racial and ethnic disparities in healthcare

Race, Healthcare Inequities and Stroke Systems of Care

Over the past two weeks, the death of George Floyd and countless others by white police officers has caused people across the United States and across the globe to examine their own role in perpetuating white supremacy in its many forms. Deep examination of our individual and collective racism is necessary to begin to dismantle the many social and political systems that are founded on the concept that some lives are more valuable than others.  As we asked ourselves several difficult questions about racism in our personal and professional lives, we couldn’t help but think about our many years spent coordinating stroke systems of care.

The community of stroke caregivers has long known of deep racial disparities in stroke care.  The 2011 Statement by the American Heart Association on Racial-Ethnic Disparities in Stroke Care: The American Experience summarizes that “minorities use emergency medical services systems less, are often delayed in arriving at the emergency department, have longer waiting times in the emergency department, and are less likely to receive thrombolysis for acute ischemic stroke. Although unmeasured factors may play a role in these delays, the presence of bias in the delivery of care cannot be excluded. Minorities have equal access to rehabilitation services, although they experience longer stays and have poorer functional status than whites. Minorities are inadequately treated with both primary and secondary stroke prevention strategies compared with whites” (Cruz-Flores, et al).  To be a Black man or woman experiencing a stroke means receiving different treatment throughout the continuum of stroke care, and with a far worse outcome.  Similar disparities are seen in other ethnic minorities, including Asian, American Indian/Alaskan Native, Native Hawaiian/Pacific Islander.  While the drivers of these disparities are multifactorial and complex, we simply cannot ignore the fact that systemic racism and injustice is a stark reality in our daily work as stroke leaders.

Acknowledging the problem is the first step. But, fixing the problem is complex and, at times, overwhelming. It is difficult to address socioeconomic and political drivers of healthcare at the level of an individual program or system. However, if we are going to be a part of the solution, we must evaluate what can be done at the program level to address the inequity. It literally means the difference between life and death for Black Americans and other racial-ethnic minorities.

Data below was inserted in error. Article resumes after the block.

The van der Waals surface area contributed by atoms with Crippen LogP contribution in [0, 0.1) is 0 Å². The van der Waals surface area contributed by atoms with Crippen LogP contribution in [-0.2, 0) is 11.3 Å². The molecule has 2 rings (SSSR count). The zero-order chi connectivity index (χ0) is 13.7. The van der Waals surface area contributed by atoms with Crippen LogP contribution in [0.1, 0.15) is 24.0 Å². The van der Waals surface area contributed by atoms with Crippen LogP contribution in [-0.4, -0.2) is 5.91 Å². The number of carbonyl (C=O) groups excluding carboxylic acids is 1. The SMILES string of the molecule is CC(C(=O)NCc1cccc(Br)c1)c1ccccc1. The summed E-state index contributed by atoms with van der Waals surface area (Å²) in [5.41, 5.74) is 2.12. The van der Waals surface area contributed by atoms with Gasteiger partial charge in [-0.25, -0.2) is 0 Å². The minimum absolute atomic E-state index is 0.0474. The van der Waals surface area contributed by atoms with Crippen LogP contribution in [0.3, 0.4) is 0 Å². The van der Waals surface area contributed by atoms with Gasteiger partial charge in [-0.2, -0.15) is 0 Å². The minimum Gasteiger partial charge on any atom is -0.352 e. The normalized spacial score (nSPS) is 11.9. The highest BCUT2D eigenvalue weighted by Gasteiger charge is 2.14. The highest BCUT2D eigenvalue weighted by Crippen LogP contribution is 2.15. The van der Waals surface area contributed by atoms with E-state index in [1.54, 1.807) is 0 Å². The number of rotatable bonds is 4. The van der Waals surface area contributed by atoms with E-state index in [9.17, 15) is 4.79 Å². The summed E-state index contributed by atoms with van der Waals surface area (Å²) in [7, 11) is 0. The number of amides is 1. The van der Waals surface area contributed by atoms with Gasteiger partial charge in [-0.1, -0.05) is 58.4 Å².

We propose a few ideas that we hope serve as the beginning of the conversation. We are committed to continuing to examine our own privilege as we build content for Stroke Challenges, and will continue to closely examine the role of race in stroke care and share ideas to make a measurable change.

  • Measure and report racial differences in your stroke programs each time you report data. All stroke programs have quality improvement initiatives, and many have addressed the timeliness of thrombolysis treatment over the past several years.  Have you evaluated the role of race and ethnicity in timely care?  Is there an opportunity to carve out racial differences in your other quality improvement initiatives?
  • Evaluate key aspects of your program, including caregiver education, patient education and secondary stroke prevention. Are these aspects of your program planned for Black and other Minority patients?  How can you better build your program for these patient groups?
  • As you plan your 2020-2021 outreach activities, how can you support those at the highest risk of stroke and death from stroke?
  • As stroke leaders, get involved in healthcare reform and policy that work to end racial and ethnic disparities in health

What other ideas do you have to be an ally to all people of color?  Please email your ideas to us at sarah.livesay@strokechallenges.com and debbie.hill@strokechallenges.com. We want to hear from you!


Sarah Livesay, DNP, RN, ACNP-BC, CNS-BC, FAHA

Debbie Hill, BS, FAHA